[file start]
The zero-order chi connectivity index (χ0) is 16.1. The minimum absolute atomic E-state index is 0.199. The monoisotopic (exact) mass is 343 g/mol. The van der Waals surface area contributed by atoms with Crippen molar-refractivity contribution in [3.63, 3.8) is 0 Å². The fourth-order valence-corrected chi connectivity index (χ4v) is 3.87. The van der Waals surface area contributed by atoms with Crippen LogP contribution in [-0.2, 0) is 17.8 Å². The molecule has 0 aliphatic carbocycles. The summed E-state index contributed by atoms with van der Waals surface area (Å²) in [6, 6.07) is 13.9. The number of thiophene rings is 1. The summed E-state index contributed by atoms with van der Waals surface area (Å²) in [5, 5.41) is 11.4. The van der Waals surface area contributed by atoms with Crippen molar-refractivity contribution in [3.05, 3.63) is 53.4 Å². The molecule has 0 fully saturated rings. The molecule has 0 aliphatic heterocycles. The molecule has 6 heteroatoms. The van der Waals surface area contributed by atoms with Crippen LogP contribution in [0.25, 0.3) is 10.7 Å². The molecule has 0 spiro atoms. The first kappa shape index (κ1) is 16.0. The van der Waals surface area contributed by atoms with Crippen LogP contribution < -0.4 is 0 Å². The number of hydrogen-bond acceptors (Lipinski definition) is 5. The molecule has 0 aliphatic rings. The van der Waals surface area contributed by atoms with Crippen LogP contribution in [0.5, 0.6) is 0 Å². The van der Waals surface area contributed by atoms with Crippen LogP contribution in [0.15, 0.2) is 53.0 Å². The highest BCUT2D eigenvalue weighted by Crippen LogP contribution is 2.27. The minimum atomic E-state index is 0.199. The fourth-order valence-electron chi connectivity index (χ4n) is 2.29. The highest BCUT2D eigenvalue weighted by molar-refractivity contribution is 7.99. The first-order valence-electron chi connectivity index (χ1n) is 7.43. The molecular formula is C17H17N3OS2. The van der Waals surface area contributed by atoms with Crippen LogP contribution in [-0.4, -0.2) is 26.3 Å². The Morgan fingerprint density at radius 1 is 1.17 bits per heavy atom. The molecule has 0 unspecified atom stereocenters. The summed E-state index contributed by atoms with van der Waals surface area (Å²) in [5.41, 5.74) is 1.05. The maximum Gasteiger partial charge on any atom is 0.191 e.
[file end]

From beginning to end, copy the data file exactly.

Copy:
The zero-order chi connectivity index (χ0) is 16.1. The minimum absolute atomic E-state index is 0.199. The monoisotopic (exact) mass is 343 g/mol. The van der Waals surface area contributed by atoms with Crippen molar-refractivity contribution in [3.63, 3.8) is 0 Å². The fourth-order valence-corrected chi connectivity index (χ4v) is 3.87. The van der Waals surface area contributed by atoms with Crippen LogP contribution in [-0.2, 0) is 17.8 Å². The molecule has 0 aliphatic carbocycles. The summed E-state index contributed by atoms with van der Waals surface area (Å²) in [6, 6.07) is 13.9. The number of thiophene rings is 1. The summed E-state index contributed by atoms with van der Waals surface area (Å²) in [5, 5.41) is 11.4. The van der Waals surface area contributed by atoms with Crippen molar-refractivity contribution in [3.05, 3.63) is 53.4 Å². The molecule has 0 fully saturated rings. The molecule has 0 aliphatic heterocycles. The molecule has 6 heteroatoms. The van der Waals surface area contributed by atoms with Crippen LogP contribution in [0.25, 0.3) is 10.7 Å². The molecule has 0 spiro atoms. The first kappa shape index (κ1) is 16.0. The van der Waals surface area contributed by atoms with Crippen LogP contribution < -0.4 is 0 Å². The number of hydrogen-bond acceptors (Lipinski definition) is 5. The molecule has 0 aliphatic rings. The van der Waals surface area contributed by atoms with Crippen LogP contribution in [0.5, 0.6) is 0 Å². The van der Waals surface area contributed by atoms with Crippen LogP contribution in [0.15, 0.2) is 53.0 Å². The highest BCUT2D eigenvalue weighted by Crippen LogP contribution is 2.27. The minimum atomic E-state index is 0.199. The fourth-order valence-electron chi connectivity index (χ4n) is 2.29. The highest BCUT2D eigenvalue weighted by molar-refractivity contribution is 7.99. The first-order valence-electron chi connectivity index (χ1n) is 7.43. The molecular formula is C17H17N3OS2. The van der Waals surface area contributed by atoms with Crippen LogP contribution in [-0.4, -0.2) is 26.3 Å². The Morgan fingerprint density at radius 1 is 1.17 bits per heavy atom. The molecule has 0 unspecified atom stereocenters. The summed E-state index contributed by atoms with van der Waals surface area (Å²) in [5.41, 5.74) is 1.05. The maximum Gasteiger partial charge on any atom is 0.191 e.